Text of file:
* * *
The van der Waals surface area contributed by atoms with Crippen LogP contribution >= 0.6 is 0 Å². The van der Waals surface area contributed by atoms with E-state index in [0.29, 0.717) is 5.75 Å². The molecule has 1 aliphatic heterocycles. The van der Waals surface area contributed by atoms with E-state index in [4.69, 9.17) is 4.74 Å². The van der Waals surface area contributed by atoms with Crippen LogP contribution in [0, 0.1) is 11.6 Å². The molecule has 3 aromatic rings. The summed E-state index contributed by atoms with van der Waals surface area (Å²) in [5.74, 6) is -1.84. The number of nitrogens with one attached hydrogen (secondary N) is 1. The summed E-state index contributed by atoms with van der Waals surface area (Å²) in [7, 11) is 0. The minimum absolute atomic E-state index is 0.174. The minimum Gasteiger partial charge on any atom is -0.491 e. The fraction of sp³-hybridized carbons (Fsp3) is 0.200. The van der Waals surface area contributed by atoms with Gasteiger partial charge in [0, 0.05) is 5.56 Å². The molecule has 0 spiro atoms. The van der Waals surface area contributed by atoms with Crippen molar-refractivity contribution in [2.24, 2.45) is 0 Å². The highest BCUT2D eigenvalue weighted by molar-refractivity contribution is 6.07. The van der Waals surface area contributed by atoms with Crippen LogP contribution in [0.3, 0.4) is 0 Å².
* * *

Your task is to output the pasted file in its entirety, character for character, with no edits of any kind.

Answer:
The van der Waals surface area contributed by atoms with Crippen LogP contribution >= 0.6 is 0 Å². The van der Waals surface area contributed by atoms with E-state index in [0.29, 0.717) is 5.75 Å². The molecule has 1 aliphatic heterocycles. The van der Waals surface area contributed by atoms with E-state index in [4.69, 9.17) is 4.74 Å². The van der Waals surface area contributed by atoms with Crippen LogP contribution in [0, 0.1) is 11.6 Å². The molecule has 3 aromatic rings. The summed E-state index contributed by atoms with van der Waals surface area (Å²) in [5.74, 6) is -1.84. The number of nitrogens with one attached hydrogen (secondary N) is 1. The summed E-state index contributed by atoms with van der Waals surface area (Å²) in [7, 11) is 0. The minimum absolute atomic E-state index is 0.174. The minimum Gasteiger partial charge on any atom is -0.491 e. The fraction of sp³-hybridized carbons (Fsp3) is 0.200. The van der Waals surface area contributed by atoms with Gasteiger partial charge in [0, 0.05) is 5.56 Å². The molecule has 0 spiro atoms. The van der Waals surface area contributed by atoms with Crippen molar-refractivity contribution in [2.24, 2.45) is 0 Å². The highest BCUT2D eigenvalue weighted by molar-refractivity contribution is 6.07. The van der Waals surface area contributed by atoms with Crippen LogP contribution in [0.3, 0.4) is 0 Å².